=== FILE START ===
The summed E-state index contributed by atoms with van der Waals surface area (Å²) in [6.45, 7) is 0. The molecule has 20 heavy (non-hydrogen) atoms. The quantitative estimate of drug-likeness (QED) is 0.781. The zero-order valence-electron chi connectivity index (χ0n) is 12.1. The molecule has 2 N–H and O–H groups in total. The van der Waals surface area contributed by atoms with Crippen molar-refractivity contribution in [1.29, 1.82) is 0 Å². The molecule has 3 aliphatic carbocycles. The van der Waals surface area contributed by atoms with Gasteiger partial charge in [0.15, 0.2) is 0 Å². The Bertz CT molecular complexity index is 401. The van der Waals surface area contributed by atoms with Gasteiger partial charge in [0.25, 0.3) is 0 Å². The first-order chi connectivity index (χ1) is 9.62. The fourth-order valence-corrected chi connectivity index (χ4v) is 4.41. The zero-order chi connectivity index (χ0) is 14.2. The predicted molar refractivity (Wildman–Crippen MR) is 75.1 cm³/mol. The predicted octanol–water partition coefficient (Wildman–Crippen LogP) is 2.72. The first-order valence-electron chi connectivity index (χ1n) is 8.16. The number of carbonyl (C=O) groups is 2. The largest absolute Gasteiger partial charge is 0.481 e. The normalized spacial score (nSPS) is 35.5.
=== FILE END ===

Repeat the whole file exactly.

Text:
The summed E-state index contributed by atoms with van der Waals surface area (Å²) in [6.45, 7) is 0. The molecule has 20 heavy (non-hydrogen) atoms. The quantitative estimate of drug-likeness (QED) is 0.781. The zero-order valence-electron chi connectivity index (χ0n) is 12.1. The molecule has 2 N–H and O–H groups in total. The van der Waals surface area contributed by atoms with Crippen molar-refractivity contribution in [1.29, 1.82) is 0 Å². The molecule has 3 aliphatic carbocycles. The van der Waals surface area contributed by atoms with Gasteiger partial charge in [0.15, 0.2) is 0 Å². The Bertz CT molecular complexity index is 401. The van der Waals surface area contributed by atoms with Gasteiger partial charge in [0.25, 0.3) is 0 Å². The first-order chi connectivity index (χ1) is 9.62. The fourth-order valence-corrected chi connectivity index (χ4v) is 4.41. The zero-order chi connectivity index (χ0) is 14.2. The predicted molar refractivity (Wildman–Crippen MR) is 75.1 cm³/mol. The predicted octanol–water partition coefficient (Wildman–Crippen LogP) is 2.72. The first-order valence-electron chi connectivity index (χ1n) is 8.16. The number of carbonyl (C=O) groups is 2. The largest absolute Gasteiger partial charge is 0.481 e. The normalized spacial score (nSPS) is 35.5.